Participants will experience a demonstration and explanation of the cultural importance of smudging and learn what is involved in the practice. Anishinaabe Grandmother, Vivian Recollet, will provide insight into the importance of circle teachings as she incorporates the medicine wheel’s respect for the four sacred animals. Participants will have time to reflect and ask questions, and share any insights they may have discovered as we talk.
This event is made possible by the Community Foundation of Mississauga’s Hazel McCallion Fund.
About the Presenter
Vivian Recollet currently works at the Parkdale Queen West Community Health Centre as the Indigenous Health Promoter. She previously worked at the Native Men’s Residence, a shelter for homeless men, where she served as the Mino Kaanjiigowin Program Nurse for six years.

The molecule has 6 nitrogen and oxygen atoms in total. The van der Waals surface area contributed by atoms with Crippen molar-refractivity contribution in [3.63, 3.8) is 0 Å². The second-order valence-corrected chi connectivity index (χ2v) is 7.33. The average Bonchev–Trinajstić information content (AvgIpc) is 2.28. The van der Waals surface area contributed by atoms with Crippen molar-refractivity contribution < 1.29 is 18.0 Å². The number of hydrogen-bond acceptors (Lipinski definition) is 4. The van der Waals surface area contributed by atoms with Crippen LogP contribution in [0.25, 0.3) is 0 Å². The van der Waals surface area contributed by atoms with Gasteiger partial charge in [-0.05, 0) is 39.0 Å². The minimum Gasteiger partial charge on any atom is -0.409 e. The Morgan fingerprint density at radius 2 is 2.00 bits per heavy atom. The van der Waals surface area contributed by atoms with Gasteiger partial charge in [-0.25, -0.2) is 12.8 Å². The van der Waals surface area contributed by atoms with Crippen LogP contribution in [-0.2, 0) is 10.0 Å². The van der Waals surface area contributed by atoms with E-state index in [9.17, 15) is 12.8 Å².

Vivian has been gifted with many teachings from an array of Indigenous Knowledge People, traditional healers, and medicine men/women. She comes from the residential school legacy and was part of the Sixties Scoop, the mass removal of Indigenous children from their families into the child welfare system. She has 11 siblings but minimal connection to her original family as a result of that disruption.
She has won several awards for her work in indigenous health, including the Medal for Good Citizenship, awarded to her by the Lieutenant Governor of Ontario.
Please note that this event will be filmed and photographed for future educational materials.
All participants must complete a COVID-19 assessment and waiver; details will be provided in a confirmation email after completing the registration form below.
Physical distancing (minimum two metres apart at all times) will be adhered to at this event, and face coverings will be required when physical distancing is a challenge.